This makes me smile. 

You tell me, are we really the same?




Monday, September 11, 2017

What opportunities for language are we missing?


Preschooler A pushes Preschooler B off of the playground balance beam and jumps on it in his place. Preschooler B is on the ground crying and I rush over to help these two problem-solve. Thankfully, I observed the incident, because neither child can explain. Preschooler B gesticulates at Preschooler A, with one word "push!" and Preschooler A just frowns at me with furrowed brow, crossing his arms defiantly, when I insist he talk with us.

I persevere - "Let's check in with Preschooler B. Are you okay? Where do you hurt?"

Preschooler B is standing sullenly at my side, holding his elbow.

Me, to Preschooler A, "You want to use the balance beam, but Preschooler B is on it. Let's do this again, this time, you say 'May I use it now?' and Preschooler B will say, "I am on it. You can be next."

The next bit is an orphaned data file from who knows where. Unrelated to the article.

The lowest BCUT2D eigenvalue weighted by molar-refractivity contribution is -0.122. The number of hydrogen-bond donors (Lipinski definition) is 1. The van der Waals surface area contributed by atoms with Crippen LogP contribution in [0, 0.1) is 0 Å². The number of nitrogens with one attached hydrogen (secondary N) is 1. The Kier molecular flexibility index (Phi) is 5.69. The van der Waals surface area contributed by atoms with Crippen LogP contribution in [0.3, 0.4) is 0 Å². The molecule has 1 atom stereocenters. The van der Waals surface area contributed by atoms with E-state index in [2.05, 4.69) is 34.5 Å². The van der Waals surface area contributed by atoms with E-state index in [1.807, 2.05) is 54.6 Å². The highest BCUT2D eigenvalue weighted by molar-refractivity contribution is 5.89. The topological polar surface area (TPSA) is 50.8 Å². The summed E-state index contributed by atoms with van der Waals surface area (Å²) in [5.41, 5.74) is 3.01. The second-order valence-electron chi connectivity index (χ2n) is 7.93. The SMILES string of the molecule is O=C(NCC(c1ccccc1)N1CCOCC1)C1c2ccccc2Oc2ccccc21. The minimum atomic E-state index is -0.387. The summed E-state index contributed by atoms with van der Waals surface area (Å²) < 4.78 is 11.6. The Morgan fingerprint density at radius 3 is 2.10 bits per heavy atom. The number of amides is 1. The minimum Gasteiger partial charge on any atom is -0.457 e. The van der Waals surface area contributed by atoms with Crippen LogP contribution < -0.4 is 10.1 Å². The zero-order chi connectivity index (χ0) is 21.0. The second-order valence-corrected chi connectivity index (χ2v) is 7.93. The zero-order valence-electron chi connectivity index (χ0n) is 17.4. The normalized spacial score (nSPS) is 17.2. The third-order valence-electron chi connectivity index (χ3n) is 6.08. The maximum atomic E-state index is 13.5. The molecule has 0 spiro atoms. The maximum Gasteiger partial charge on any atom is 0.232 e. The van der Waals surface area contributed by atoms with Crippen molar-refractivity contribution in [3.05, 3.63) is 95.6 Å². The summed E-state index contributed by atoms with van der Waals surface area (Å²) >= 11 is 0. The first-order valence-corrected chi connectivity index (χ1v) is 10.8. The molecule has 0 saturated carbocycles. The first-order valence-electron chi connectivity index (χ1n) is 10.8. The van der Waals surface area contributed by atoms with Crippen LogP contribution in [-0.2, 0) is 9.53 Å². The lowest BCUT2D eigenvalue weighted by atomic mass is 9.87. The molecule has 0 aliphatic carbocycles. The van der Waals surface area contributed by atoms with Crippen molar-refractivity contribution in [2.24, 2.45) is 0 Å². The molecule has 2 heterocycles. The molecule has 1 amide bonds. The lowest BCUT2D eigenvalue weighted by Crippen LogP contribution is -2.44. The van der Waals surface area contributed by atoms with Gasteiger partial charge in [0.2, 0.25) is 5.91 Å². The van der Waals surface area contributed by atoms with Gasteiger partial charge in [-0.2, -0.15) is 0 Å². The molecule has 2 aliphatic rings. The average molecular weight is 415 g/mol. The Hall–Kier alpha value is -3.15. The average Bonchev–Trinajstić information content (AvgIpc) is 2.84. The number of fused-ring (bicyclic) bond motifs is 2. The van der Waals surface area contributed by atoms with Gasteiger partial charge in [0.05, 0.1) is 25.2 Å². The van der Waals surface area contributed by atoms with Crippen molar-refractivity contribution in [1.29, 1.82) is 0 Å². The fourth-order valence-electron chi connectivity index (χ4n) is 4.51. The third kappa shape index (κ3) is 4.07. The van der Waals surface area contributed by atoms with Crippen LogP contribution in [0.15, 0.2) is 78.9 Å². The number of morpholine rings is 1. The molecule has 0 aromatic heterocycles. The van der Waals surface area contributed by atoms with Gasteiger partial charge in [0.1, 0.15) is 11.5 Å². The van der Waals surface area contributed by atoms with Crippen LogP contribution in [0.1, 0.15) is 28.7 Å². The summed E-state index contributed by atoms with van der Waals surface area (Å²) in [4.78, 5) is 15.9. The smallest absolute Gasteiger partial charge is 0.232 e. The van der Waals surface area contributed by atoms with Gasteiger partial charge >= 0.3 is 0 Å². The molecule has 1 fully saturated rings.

Preschooler A, assessing that this isn't going precisely his way, says, "NO!" and throws himself down on the ground, and begins muttering. He is clearly very frustrated. I do not understand what he is saying.

Turn-taking is the cornerstone of all preschool learning. It feels as if I spend my entire year on this concept, helping children to understand that
you are not always first,
others get to play with something and you will be next,
you ask for what you want and listen to (and heed) what your classmates say;
you work things out together.

It is hard to do this when language skills are delayed.

It seems to me that I am increasingly seeing (hearing!) language delays in preschoolers.




Snapshots -